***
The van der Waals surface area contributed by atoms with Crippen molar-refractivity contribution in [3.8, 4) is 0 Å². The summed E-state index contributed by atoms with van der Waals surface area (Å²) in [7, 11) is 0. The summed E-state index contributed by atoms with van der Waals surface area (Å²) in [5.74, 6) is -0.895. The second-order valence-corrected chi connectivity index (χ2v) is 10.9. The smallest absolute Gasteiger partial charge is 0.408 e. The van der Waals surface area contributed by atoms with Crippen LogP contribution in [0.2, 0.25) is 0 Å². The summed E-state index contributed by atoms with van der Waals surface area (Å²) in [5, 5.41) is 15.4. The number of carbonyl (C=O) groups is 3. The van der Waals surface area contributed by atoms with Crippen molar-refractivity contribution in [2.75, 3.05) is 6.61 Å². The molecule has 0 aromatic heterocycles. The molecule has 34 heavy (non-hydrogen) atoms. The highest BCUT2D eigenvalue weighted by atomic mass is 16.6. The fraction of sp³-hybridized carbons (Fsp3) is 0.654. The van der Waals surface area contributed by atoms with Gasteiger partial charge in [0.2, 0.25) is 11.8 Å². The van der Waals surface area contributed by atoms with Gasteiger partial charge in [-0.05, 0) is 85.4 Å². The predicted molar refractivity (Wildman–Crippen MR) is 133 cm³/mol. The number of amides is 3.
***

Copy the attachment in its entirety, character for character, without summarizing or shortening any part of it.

The van der Waals surface area contributed by atoms with Crippen molar-refractivity contribution in [3.8, 4) is 0 Å². The summed E-state index contributed by atoms with van der Waals surface area (Å²) in [7, 11) is 0. The summed E-state index contributed by atoms with van der Waals surface area (Å²) in [5.74, 6) is -0.895. The second-order valence-corrected chi connectivity index (χ2v) is 10.9. The smallest absolute Gasteiger partial charge is 0.408 e. The van der Waals surface area contributed by atoms with Crippen LogP contribution in [0.2, 0.25) is 0 Å². The summed E-state index contributed by atoms with van der Waals surface area (Å²) in [5, 5.41) is 15.4. The number of carbonyl (C=O) groups is 3. The van der Waals surface area contributed by atoms with Crippen molar-refractivity contribution in [2.75, 3.05) is 6.61 Å². The molecule has 0 aromatic heterocycles. The molecule has 34 heavy (non-hydrogen) atoms. The highest BCUT2D eigenvalue weighted by atomic mass is 16.6. The fraction of sp³-hybridized carbons (Fsp3) is 0.654. The van der Waals surface area contributed by atoms with Gasteiger partial charge in [0.2, 0.25) is 11.8 Å². The van der Waals surface area contributed by atoms with Gasteiger partial charge in [-0.05, 0) is 85.4 Å². The predicted molar refractivity (Wildman–Crippen MR) is 133 cm³/mol. The number of amides is 3.